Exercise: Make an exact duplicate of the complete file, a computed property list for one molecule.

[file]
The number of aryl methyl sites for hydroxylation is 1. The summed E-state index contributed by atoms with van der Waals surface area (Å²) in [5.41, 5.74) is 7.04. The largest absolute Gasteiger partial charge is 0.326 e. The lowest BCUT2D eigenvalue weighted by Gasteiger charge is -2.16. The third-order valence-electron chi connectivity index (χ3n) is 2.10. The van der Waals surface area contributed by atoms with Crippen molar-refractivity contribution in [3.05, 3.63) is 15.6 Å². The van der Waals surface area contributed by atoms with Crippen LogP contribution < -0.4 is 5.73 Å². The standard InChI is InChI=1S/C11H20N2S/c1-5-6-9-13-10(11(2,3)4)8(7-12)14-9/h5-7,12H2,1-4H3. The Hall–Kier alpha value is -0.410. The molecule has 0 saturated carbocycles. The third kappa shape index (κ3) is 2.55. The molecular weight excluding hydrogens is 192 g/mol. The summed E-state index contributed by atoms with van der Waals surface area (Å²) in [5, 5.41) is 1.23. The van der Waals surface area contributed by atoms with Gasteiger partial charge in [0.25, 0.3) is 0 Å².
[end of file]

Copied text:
The number of aryl methyl sites for hydroxylation is 1. The summed E-state index contributed by atoms with van der Waals surface area (Å²) in [5.41, 5.74) is 7.04. The largest absolute Gasteiger partial charge is 0.326 e. The lowest BCUT2D eigenvalue weighted by Gasteiger charge is -2.16. The third-order valence-electron chi connectivity index (χ3n) is 2.10. The van der Waals surface area contributed by atoms with Crippen molar-refractivity contribution in [3.05, 3.63) is 15.6 Å². The van der Waals surface area contributed by atoms with Crippen LogP contribution < -0.4 is 5.73 Å². The standard InChI is InChI=1S/C11H20N2S/c1-5-6-9-13-10(11(2,3)4)8(7-12)14-9/h5-7,12H2,1-4H3. The Hall–Kier alpha value is -0.410. The molecule has 0 saturated carbocycles. The third kappa shape index (κ3) is 2.55. The molecular weight excluding hydrogens is 192 g/mol. The summed E-state index contributed by atoms with van der Waals surface area (Å²) in [5, 5.41) is 1.23. The van der Waals surface area contributed by atoms with Gasteiger partial charge in [0.25, 0.3) is 0 Å².